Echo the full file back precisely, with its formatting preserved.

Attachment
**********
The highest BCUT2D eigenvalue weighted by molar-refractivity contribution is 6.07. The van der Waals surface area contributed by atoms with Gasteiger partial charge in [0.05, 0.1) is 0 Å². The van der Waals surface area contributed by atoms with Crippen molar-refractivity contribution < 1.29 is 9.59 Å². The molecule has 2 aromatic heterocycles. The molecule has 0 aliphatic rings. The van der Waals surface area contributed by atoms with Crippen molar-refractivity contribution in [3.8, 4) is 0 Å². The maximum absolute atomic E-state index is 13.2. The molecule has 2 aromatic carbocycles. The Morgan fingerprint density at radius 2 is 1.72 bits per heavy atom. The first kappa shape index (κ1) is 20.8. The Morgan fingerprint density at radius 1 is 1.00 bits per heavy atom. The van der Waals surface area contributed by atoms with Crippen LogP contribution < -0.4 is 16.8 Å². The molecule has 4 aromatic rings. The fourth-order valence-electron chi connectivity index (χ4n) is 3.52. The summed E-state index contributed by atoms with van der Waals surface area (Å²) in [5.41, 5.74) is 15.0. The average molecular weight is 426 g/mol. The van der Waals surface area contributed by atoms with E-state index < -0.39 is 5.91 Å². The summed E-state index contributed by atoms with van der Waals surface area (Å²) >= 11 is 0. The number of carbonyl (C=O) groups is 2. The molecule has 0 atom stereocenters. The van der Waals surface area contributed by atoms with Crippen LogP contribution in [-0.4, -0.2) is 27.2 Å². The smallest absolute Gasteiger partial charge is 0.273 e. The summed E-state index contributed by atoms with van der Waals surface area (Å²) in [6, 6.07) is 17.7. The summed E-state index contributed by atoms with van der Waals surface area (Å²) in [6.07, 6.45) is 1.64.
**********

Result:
The highest BCUT2D eigenvalue weighted by molar-refractivity contribution is 6.07. The van der Waals surface area contributed by atoms with Gasteiger partial charge in [0.05, 0.1) is 0 Å². The van der Waals surface area contributed by atoms with Crippen molar-refractivity contribution < 1.29 is 9.59 Å². The molecule has 2 aromatic heterocycles. The molecule has 0 aliphatic rings. The van der Waals surface area contributed by atoms with Crippen molar-refractivity contribution in [3.8, 4) is 0 Å². The maximum absolute atomic E-state index is 13.2. The molecule has 2 aromatic carbocycles. The Morgan fingerprint density at radius 2 is 1.72 bits per heavy atom. The first kappa shape index (κ1) is 20.8. The Morgan fingerprint density at radius 1 is 1.00 bits per heavy atom. The van der Waals surface area contributed by atoms with Crippen LogP contribution < -0.4 is 16.8 Å². The molecule has 4 aromatic rings. The fourth-order valence-electron chi connectivity index (χ4n) is 3.52. The summed E-state index contributed by atoms with van der Waals surface area (Å²) in [5.41, 5.74) is 15.0. The average molecular weight is 426 g/mol. The van der Waals surface area contributed by atoms with E-state index < -0.39 is 5.91 Å². The summed E-state index contributed by atoms with van der Waals surface area (Å²) >= 11 is 0. The number of carbonyl (C=O) groups is 2. The molecule has 0 atom stereocenters. The van der Waals surface area contributed by atoms with Crippen LogP contribution in [-0.4, -0.2) is 27.2 Å². The smallest absolute Gasteiger partial charge is 0.273 e. The summed E-state index contributed by atoms with van der Waals surface area (Å²) in [6, 6.07) is 17.7. The summed E-state index contributed by atoms with van der Waals surface area (Å²) in [6.07, 6.45) is 1.64.